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Weekend Forecast


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#21 TechMan

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Posted 19 July 2014 - 02:43 PM

The Hunger Games

When I joined this forum 5 years ago, there weren't as many, if any, that were trading options. I was asked basic questions like transaction costs and options trading hours when I first started posting things like calendar spreads and call writing. Now, "everyone" is trading options, one way or another.

Big boys like JP Morgan and Goldman Sachs have attributed their trading revenues decline to "historically low levels of volatility and lower client activity across products". The same goes to "little boys" or retail traders. 3X leveraged ETFs ain't cutting it either in this trading environment. And, some have gone as far as trading options of leveraged ETFs. Total options volume continues to break new highs.

This is the Hunger Games.

Source: Barron's CBOE Market Report


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Edited by TechMan, 19 July 2014 - 02:52 PM.


#22 TechMan

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Posted 19 July 2014 - 03:20 PM

And speaking of JP Morgan... It had given forecast of 20% lower revenue from equities trading back in May. The result announced this week was 14% lower. And its share price shot through the roof. Sandbagging, even as blatant as this, still works well.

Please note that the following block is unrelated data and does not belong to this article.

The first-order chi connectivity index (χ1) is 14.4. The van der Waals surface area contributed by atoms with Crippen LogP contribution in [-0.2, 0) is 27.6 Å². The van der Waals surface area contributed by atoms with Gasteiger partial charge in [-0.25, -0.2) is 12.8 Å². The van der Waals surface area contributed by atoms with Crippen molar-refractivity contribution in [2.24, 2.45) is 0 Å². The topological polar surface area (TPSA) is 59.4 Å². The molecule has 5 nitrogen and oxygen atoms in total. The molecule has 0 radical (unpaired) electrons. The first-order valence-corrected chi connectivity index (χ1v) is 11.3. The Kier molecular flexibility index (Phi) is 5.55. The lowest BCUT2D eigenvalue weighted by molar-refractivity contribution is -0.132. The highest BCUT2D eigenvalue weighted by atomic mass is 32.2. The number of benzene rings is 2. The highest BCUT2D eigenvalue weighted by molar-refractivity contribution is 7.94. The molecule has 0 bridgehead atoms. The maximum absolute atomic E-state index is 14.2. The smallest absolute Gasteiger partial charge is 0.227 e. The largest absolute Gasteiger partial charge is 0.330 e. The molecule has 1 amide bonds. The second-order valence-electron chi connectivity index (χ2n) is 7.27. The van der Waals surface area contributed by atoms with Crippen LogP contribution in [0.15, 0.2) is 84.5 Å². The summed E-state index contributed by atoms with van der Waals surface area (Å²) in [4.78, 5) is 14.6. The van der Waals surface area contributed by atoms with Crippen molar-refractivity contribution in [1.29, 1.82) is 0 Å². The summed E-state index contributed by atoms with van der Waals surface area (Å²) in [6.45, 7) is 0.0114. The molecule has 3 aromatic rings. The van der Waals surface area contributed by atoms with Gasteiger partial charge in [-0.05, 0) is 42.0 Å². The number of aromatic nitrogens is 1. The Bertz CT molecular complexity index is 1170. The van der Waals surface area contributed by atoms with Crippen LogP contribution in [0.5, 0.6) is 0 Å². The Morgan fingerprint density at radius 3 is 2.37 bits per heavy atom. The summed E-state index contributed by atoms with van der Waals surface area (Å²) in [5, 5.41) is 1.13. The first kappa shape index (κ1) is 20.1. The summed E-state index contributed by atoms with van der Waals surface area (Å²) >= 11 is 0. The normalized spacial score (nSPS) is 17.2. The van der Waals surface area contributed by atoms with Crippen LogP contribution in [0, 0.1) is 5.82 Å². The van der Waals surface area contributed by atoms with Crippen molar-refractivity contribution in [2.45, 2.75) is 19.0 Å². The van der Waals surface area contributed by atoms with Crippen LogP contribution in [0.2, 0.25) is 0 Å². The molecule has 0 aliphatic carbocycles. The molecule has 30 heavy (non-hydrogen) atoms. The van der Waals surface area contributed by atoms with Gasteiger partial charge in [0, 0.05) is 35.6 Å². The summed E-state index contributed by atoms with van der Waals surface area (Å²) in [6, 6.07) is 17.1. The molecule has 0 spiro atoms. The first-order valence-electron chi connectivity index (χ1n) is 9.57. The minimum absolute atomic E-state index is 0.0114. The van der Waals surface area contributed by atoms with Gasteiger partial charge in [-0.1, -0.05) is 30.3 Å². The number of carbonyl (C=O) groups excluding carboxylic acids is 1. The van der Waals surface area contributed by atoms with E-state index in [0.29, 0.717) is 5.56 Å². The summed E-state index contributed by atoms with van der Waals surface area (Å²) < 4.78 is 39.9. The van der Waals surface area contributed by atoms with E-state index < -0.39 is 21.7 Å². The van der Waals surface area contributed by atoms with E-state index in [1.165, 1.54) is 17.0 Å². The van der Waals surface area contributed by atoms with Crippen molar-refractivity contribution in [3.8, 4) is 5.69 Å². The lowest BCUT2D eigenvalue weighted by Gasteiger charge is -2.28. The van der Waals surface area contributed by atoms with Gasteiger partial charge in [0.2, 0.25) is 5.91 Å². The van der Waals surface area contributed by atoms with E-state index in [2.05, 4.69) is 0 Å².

#23 pdx5

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Posted 19 July 2014 - 03:23 PM

Less volatility = Less need to trade :D
"Money cannot consistently be made trading every day or every week during the year." ~ Jesse Livermore Trading Rule

#24 TechMan

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Posted 19 July 2014 - 03:30 PM

Less volatility = Less need to trade :D


Well, options volume speaks otherwise.

#25 CRUISENAL

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Posted 19 July 2014 - 04:42 PM

Harapa,

I would agree with you on the pullback. My work suggests maybe even more deeply. In both 2000 & 2007 there were sizable pullbacks near the tops. In the August period the SPX dropped from 1555 to like 1370 over 5 weeks and then rallied to a new high at the top. Today, an equal drop would be to maybe 1750-1800 area by mid Aug. if it started down soon. Then say a rally of 8 to 9 weeks to a top around 2000 in early to mid October. Since this has happened in the past it is surely able to do it again.

This would all be possible IF we start the slide next week or so to get to a low around mid August. Let's see what happens. I just don't trust this market to Short it when in Bull mode. I know my signal for the next Bear, but we are far from it at this point, although the RUT is getting closer. Alan


Harapa, I think we will see a correction soon, but it will be probably more than 2.5% though... BTW, to illustrate, I am not sure the trading channels are all that effective, perhaps you may want to use log charts... Clearly this is a monster advance now...

I am prepared for a correction to 1900. Since 1400, SPX has always fallen back to century mark except in 1800 zone. Technically Bears have the best setup to take the market down. See Hourly setup here. Will they?
Here is another attempt on a channel, this time using Andrew's Fork and log chart. ;)
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#26 Devastator91

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Posted 19 July 2014 - 04:46 PM